“The purpose of education is to ensure the ‘goodness’ of character and ‘goodness’ of intellect,” said Aristotle. Unfortunately, character building has taken a back seat. Opportunities for college admissions, fierce competition and shrinking job opportunities have left little room for students to explore their passion and pursue their interest.
The fact that life skills, critical thinking, the ability to take risk and to work in a multicultural environment are among the top hiring characteristics, has not deterred the race for high academic score.
India has grown economically and education has played a key role. When we talk of education, we tend to think about only the mainstream such as schools, colleges, universities, vocational and other professional institutions. However, there is a significant contribution by the private supplementary tutoring system called shadow education (Bray and Lykins, 2012). Shadow education is a flourishing industry not only in India but in the public of Korea, Hong-Kong, China, Kazakhstan and many other countries as well.
According to a recent report, more than 80% of the school-going children receive some private tutoring support in these countries. The latest findings of the Cambridge International Global Report suggest that 74% of the Indian students receive extra tutorial classes in Mathematics. The private tutoring began with the individual teacher giving private tuition to the children who needed to supplement their learning. It is now a full-fledged industry of private tutoring institutions offering to coach as if they run a parallel school. In recent years online coaching, free application-based tutoring and personalised self-paced learning have gained traction.
There is a lack of data and research on the phenomenon of private tuitions. Children, as young as five years, walking up to the tutor or waiting for the tutor to arrive are the typical scenes. These young children are engaging in private tuition at the cost of their play, family interaction and exploration. One prompt argument advanced in favour of shadow schooling is the lack of adequate experience in mainstream education. It is an unfortunate proposition, if true. The other reasons for the flourishing of parallel tutoring are the inadequacy of schools to prepare the children for competitive examinations.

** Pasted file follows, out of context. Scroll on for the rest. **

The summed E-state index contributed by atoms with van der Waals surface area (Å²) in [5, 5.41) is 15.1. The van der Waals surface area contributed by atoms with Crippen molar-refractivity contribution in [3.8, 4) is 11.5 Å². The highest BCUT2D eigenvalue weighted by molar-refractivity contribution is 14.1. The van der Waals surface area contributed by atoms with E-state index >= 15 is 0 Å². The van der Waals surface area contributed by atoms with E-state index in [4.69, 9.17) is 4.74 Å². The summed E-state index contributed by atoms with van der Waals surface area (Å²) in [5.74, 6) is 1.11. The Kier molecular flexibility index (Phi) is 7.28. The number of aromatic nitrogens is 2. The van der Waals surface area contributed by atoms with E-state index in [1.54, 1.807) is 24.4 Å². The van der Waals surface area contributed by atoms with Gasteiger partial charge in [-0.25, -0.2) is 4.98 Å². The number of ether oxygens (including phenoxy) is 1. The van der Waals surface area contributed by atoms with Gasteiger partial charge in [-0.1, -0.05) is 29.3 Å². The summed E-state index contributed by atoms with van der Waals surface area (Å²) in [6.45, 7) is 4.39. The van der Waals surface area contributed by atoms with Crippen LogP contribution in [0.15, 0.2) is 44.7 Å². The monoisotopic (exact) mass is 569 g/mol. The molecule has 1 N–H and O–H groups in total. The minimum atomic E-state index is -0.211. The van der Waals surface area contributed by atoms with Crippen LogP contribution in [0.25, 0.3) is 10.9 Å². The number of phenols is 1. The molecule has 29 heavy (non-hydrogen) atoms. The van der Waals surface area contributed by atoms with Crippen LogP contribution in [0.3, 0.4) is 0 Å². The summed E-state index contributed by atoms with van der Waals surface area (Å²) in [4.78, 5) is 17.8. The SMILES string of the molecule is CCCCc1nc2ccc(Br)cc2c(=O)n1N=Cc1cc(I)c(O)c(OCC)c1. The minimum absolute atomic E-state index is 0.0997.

A reconstruction of the curriculum, pedagogy, assessment of school subjects and competitive examinations is required. The mainstream schooling should take it as a challenge that no child feels the compulsion for private tuition because of the inadequacies of the institutions
Parents think that it is crucial to determine the child’s future. A small segment of the parents send their children for private coaching in the hope that they will engage in the practical usage of time which they would otherwise while away, mainly when parents are busy with their jobs.
An analysis of the scenario suggests an urgent need to bring the children back to school. The ‘goodness’ of character will flow only from the passionate, problem-based, peer-engaging activities in the school. The tutoring industry is not interested in this. A reconstruction of the curriculum, pedagogy, assessment of school subjects and competitive examinations is required. The mainstream schooling should take it as a challenge that no child feels the compulsion for private tuition because of the inadequacies of the institutions. In any case, all children cannot afford private education as it involves additional cost and investment. Formal schooling should take it upon them to offer full-time teaching, further remediation to those at the lower rung of the learning queue. The surveys have suggested that the number of boys receiving additional help is far more than the girls in the same age group. That is another area of concern.
Sadly, the teachers cannot manage and pay individualised attention in the overpopulated classrooms. While it is true, the integration of technology can help the situation in intelligently predicting the needs of the children and effectively addressing them.
While the affluent will find a reason and the wherewithal to provide additional support to their wards, the less privileged will be the sufferers from the inadequacy of the mainstream and deprivation of the shadow tutoring. It would be prudent to take a leaf out the letters the children of Barbiana wrote to their teacher to ensure that the equality and social justice does not remain a dream. Published in “Social Class, language and Power: ‘Letter to a Teacher’: Lorenzo Milani and the school of Barbiana by Borg, Carmel et al., 2013(p.92), their agenda of reform demands, (i) Do not fail, (II) to those who seem to be cretins, offer them full-time schooling, (III) To the unwilling it is enough to give them a goal.
-Dr. Ashok Kumar Pandey,
Principal, Ahlcon International School, Delhi